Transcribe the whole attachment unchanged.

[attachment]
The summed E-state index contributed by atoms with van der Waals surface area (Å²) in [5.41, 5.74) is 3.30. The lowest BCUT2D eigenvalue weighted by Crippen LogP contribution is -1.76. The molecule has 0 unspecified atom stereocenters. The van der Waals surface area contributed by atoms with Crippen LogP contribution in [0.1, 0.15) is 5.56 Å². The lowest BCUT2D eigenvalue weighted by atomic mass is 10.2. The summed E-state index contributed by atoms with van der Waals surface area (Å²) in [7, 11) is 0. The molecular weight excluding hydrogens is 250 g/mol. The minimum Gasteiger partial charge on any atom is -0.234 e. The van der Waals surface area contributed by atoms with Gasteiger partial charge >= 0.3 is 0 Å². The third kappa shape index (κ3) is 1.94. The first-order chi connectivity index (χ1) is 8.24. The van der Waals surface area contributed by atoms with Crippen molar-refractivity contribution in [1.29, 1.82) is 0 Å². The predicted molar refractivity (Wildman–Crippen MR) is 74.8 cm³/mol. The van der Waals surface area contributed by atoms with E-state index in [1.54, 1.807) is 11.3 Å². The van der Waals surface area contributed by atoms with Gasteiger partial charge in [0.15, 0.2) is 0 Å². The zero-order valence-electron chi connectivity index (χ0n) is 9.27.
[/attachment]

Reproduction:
The summed E-state index contributed by atoms with van der Waals surface area (Å²) in [5.41, 5.74) is 3.30. The lowest BCUT2D eigenvalue weighted by Crippen LogP contribution is -1.76. The molecule has 0 unspecified atom stereocenters. The van der Waals surface area contributed by atoms with Crippen LogP contribution in [0.1, 0.15) is 5.56 Å². The lowest BCUT2D eigenvalue weighted by atomic mass is 10.2. The summed E-state index contributed by atoms with van der Waals surface area (Å²) in [7, 11) is 0. The molecular weight excluding hydrogens is 250 g/mol. The minimum Gasteiger partial charge on any atom is -0.234 e. The van der Waals surface area contributed by atoms with Gasteiger partial charge >= 0.3 is 0 Å². The third kappa shape index (κ3) is 1.94. The first-order chi connectivity index (χ1) is 8.24. The van der Waals surface area contributed by atoms with Crippen molar-refractivity contribution in [1.29, 1.82) is 0 Å². The predicted molar refractivity (Wildman–Crippen MR) is 74.8 cm³/mol. The van der Waals surface area contributed by atoms with E-state index in [1.54, 1.807) is 11.3 Å². The van der Waals surface area contributed by atoms with Gasteiger partial charge in [0.15, 0.2) is 0 Å². The zero-order valence-electron chi connectivity index (χ0n) is 9.27.